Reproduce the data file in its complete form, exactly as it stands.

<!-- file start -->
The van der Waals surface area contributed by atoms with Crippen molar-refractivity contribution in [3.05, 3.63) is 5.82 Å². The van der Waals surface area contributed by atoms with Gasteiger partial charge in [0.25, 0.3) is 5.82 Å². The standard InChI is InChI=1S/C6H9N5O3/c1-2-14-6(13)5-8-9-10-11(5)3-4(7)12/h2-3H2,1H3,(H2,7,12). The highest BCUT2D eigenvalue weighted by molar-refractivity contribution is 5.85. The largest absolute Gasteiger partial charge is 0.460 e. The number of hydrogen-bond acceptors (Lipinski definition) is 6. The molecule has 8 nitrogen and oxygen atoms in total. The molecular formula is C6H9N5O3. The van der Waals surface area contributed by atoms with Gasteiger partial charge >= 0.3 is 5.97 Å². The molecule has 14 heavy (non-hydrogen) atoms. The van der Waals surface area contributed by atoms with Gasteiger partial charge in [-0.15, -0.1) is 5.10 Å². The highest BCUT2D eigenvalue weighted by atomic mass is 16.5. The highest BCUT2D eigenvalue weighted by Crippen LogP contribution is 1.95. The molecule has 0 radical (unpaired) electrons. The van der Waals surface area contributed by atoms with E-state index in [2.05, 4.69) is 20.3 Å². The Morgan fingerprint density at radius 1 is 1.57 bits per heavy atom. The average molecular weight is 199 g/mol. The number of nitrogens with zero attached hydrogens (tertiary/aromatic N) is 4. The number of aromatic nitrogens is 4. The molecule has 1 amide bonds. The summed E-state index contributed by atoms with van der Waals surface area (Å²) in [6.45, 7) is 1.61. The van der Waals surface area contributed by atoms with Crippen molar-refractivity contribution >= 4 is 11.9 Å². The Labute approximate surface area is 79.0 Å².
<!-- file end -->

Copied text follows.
The van der Waals surface area contributed by atoms with Crippen molar-refractivity contribution in [3.05, 3.63) is 5.82 Å². The van der Waals surface area contributed by atoms with Gasteiger partial charge in [0.25, 0.3) is 5.82 Å². The standard InChI is InChI=1S/C6H9N5O3/c1-2-14-6(13)5-8-9-10-11(5)3-4(7)12/h2-3H2,1H3,(H2,7,12). The highest BCUT2D eigenvalue weighted by molar-refractivity contribution is 5.85. The largest absolute Gasteiger partial charge is 0.460 e. The number of hydrogen-bond acceptors (Lipinski definition) is 6. The molecule has 8 nitrogen and oxygen atoms in total. The molecular formula is C6H9N5O3. The van der Waals surface area contributed by atoms with Gasteiger partial charge >= 0.3 is 5.97 Å². The molecule has 14 heavy (non-hydrogen) atoms. The van der Waals surface area contributed by atoms with Gasteiger partial charge in [-0.15, -0.1) is 5.10 Å². The highest BCUT2D eigenvalue weighted by atomic mass is 16.5. The highest BCUT2D eigenvalue weighted by Crippen LogP contribution is 1.95. The molecule has 0 radical (unpaired) electrons. The van der Waals surface area contributed by atoms with E-state index in [2.05, 4.69) is 20.3 Å². The Morgan fingerprint density at radius 1 is 1.57 bits per heavy atom. The average molecular weight is 199 g/mol. The number of nitrogens with zero attached hydrogens (tertiary/aromatic N) is 4. The number of aromatic nitrogens is 4. The molecule has 1 amide bonds. The summed E-state index contributed by atoms with van der Waals surface area (Å²) in [6.45, 7) is 1.61. The van der Waals surface area contributed by atoms with Crippen molar-refractivity contribution >= 4 is 11.9 Å². The Labute approximate surface area is 79.0 Å².